- Ensure that you are aligned with your customer’s needs by influencing an outside-in thinking culture
The quest for profitability is what motivates the average business to pay attention to well-crafted strategies ultimately leading to successful outcomes. Undoubtedly the customer is a big part of this quest, hence, the need to work through the not-so-simple task of developing an end-to-end journey that will synchronise with the sentiments of the customer. Your goal is to engage the customer, turn him/her into a loyal follower, and have him/her coming for more.
The requirement of prioritising customer experience changes when your organisation is dealing with competing needs, most of which require significant investments in time, effort, and finances – understandably is not very simple. As CX lead, you will find that gaining buy-in for your journey to address customer needs succinctly can be an uphill task convincing the powers that be, of the need to focus on the customer when other business needs are calling for urgent attention.
What makes the task even more challenging is the fact that you are dealing with highly variable outcomes as you plan for and engage with the main actor – the customer. This journey has many iterations and requires both short-term and long-term planning and execution as you deal with the changing needs of a customer whose influence is driven more by feelings and emotions than rational thinking. The picture with large companies is not exactly rosy. According to recent research, 59 percent of large companies say they generally ignore or have just begun to explore CX efforts.
Renowned CXPA professional, Ian Golding, articulates it thus: “The capabilities required to deliver the roadmap are not purely customer experience strategy capabilities. They are the wider organisational capabilities which underpin the customer journey and make up the business ecosystem”. One lesson we can take away from here is that your customer experience strategy must draw strands from your other organisational initiatives, and must be an all-inclusive strategy that draws every Kofi, Kwame, and Ama in your organisation into the fray.
This is where we have to draw the line between what is popular perception and what is the real situation confronting us. Ordinarily what shows up in the business domain are the easy answers for addressing customer issues. Customer service catches the attention of the average business. Where your focus is on supporting customers both before and after they buy and use your products to help them enjoy their patronage. It has great value in ensuring that you retain them after the purchase and beyond.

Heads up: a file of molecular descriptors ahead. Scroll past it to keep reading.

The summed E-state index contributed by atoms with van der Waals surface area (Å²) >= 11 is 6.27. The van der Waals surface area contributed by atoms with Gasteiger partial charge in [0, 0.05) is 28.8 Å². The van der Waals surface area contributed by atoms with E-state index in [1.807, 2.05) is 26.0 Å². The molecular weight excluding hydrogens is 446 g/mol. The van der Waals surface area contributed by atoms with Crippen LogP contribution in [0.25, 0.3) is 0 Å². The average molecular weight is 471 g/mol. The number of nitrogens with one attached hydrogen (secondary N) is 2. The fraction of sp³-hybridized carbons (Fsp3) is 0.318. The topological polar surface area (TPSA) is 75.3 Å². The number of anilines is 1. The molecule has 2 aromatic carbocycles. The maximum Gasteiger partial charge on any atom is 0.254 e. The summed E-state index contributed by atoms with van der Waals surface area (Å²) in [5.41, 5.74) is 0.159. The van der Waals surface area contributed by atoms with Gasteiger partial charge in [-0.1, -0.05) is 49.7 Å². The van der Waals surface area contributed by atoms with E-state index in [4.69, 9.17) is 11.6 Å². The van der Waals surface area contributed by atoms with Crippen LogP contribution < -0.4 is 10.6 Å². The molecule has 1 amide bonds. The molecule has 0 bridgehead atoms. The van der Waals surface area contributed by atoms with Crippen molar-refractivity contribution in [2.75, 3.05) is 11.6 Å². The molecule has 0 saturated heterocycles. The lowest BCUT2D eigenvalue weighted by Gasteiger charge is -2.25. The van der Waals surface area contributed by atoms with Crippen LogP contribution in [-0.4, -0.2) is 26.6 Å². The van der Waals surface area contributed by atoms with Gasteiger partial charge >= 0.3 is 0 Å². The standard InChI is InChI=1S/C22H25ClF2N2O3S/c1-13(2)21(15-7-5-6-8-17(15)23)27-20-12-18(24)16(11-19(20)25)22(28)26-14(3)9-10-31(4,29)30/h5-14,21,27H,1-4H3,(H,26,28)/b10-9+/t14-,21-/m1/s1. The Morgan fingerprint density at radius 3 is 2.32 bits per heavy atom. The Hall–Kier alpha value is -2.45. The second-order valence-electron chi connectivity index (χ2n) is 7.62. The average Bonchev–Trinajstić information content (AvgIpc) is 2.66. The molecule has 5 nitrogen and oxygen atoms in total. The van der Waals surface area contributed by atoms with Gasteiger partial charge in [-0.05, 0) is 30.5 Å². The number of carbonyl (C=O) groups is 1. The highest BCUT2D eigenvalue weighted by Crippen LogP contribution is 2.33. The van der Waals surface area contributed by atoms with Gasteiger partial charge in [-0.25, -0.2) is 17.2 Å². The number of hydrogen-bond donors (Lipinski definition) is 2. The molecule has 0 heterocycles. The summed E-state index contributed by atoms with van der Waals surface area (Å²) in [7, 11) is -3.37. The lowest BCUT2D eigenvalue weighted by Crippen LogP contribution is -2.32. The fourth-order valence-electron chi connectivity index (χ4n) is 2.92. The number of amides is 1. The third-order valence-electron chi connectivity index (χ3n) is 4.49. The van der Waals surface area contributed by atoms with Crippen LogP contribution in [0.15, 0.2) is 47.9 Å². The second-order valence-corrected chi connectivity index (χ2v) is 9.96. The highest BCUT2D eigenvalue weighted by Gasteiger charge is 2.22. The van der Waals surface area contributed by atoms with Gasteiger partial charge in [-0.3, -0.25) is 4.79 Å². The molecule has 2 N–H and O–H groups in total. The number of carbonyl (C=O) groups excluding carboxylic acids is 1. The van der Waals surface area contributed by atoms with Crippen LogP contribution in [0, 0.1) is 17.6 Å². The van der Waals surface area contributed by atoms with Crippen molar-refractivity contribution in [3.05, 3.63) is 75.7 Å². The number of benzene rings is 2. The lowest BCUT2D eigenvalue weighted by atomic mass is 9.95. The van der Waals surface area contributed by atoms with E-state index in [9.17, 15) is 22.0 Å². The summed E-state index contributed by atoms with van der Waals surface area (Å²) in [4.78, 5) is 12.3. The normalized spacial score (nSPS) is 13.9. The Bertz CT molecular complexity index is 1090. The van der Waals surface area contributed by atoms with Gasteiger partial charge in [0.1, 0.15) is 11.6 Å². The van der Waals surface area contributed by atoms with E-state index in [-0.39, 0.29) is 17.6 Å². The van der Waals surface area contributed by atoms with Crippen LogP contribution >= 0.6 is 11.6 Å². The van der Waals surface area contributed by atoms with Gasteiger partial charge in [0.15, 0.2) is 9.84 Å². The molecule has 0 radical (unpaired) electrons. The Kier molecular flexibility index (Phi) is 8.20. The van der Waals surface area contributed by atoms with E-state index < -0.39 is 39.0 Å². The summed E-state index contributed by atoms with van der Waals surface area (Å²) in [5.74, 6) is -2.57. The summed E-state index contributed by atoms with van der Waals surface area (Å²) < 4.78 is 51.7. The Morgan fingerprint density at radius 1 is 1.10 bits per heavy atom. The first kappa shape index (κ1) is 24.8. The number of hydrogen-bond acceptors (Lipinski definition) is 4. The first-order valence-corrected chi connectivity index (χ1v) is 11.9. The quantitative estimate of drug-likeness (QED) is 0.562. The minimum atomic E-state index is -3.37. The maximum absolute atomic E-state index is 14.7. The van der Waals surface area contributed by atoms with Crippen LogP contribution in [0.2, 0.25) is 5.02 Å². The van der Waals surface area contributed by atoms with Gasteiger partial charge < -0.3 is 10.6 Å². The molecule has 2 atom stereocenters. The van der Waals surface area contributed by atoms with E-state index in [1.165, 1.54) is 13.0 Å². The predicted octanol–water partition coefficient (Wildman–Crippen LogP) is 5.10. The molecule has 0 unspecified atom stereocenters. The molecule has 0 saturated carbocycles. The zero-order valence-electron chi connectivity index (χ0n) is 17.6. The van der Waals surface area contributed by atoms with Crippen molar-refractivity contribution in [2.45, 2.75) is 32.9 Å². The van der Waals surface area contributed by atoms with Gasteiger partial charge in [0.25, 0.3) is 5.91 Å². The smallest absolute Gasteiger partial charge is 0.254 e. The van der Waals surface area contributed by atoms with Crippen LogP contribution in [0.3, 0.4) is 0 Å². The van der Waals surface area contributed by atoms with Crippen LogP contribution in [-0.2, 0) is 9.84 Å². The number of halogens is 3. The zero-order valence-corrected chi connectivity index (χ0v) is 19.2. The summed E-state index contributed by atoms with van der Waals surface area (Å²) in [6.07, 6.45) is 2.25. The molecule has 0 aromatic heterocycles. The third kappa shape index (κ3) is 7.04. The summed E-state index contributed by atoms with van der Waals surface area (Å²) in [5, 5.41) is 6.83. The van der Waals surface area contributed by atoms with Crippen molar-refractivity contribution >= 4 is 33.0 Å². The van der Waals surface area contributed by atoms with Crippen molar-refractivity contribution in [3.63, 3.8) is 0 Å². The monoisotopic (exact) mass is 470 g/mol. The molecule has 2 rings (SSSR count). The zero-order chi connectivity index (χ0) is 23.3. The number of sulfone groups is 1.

Customer success comes in when we work proactively together with customers throughout their time as customers to help them get more value out of their purchases. The feedback they share is valuable as it keeps us attuned to the fact that our product or service is meeting their needs. These are both very laudable and must be given the needed attention for mutual gain. However, in the experience agenda, both customer service and customer success are part of a bigger frame where we engage the customer through a lengthy iterative journey.
This is against the backdrop of favourable statistics supporting the fact that a whopping 87 percent of companies report significant impact from their customer experience initiatives. Therefore, you shouldn’t be surprised if you are selected as the change agent in your organisation, be quick to seize the opportunity and strive hard to bring the customer experience conversation to the fore in your quest to drive business success.
Where do you begin if your organisation entrusts you with the task of driving an agenda that prioritises customer needs such that your internal processes are primed to serve the customer throughout the journey. Here are a few suggestions to start this process. First, ensure that you have a good understanding of the customer’s journey end-to-end such that the customer has your full attention throughout the engagement at all your touchpoints. Leadership is best expressed when one has the courage and conviction to lead oneself; therefore, as a business, prepare yourself internally to manage the employee experience.
Next pay attention to your employees, they will replicate the experience to your customers when their experience is a desirable one. A final tip here is to be deliberate about developing internal processes that warm to the needs of customers and is recognised from the top to the shop front.
Managing the customer journey
Here is where we use visual representations to depict the stages customers go through when interacting with our company from buying products at the shop front to online purchases, to accessing customer service on the phone, to airing grievances on social media. The point of departure for our journey mapping exercise is to go right back to the first principles. What is our brand purpose? How does it enable us to create and keep customers?
Again, here is where we observe when a customer first chooses to connect with our business. Our focus is to understand how they choose to do that, and aim to engage them with the view to leveraging the first interaction to be the start of a long and prosperous relationship. Creating the journey map can provide insightful information for all departments, from sales reps who need to figure out the best ways to interact with potential customers to managers looking for insight on which touchpoints customers use most.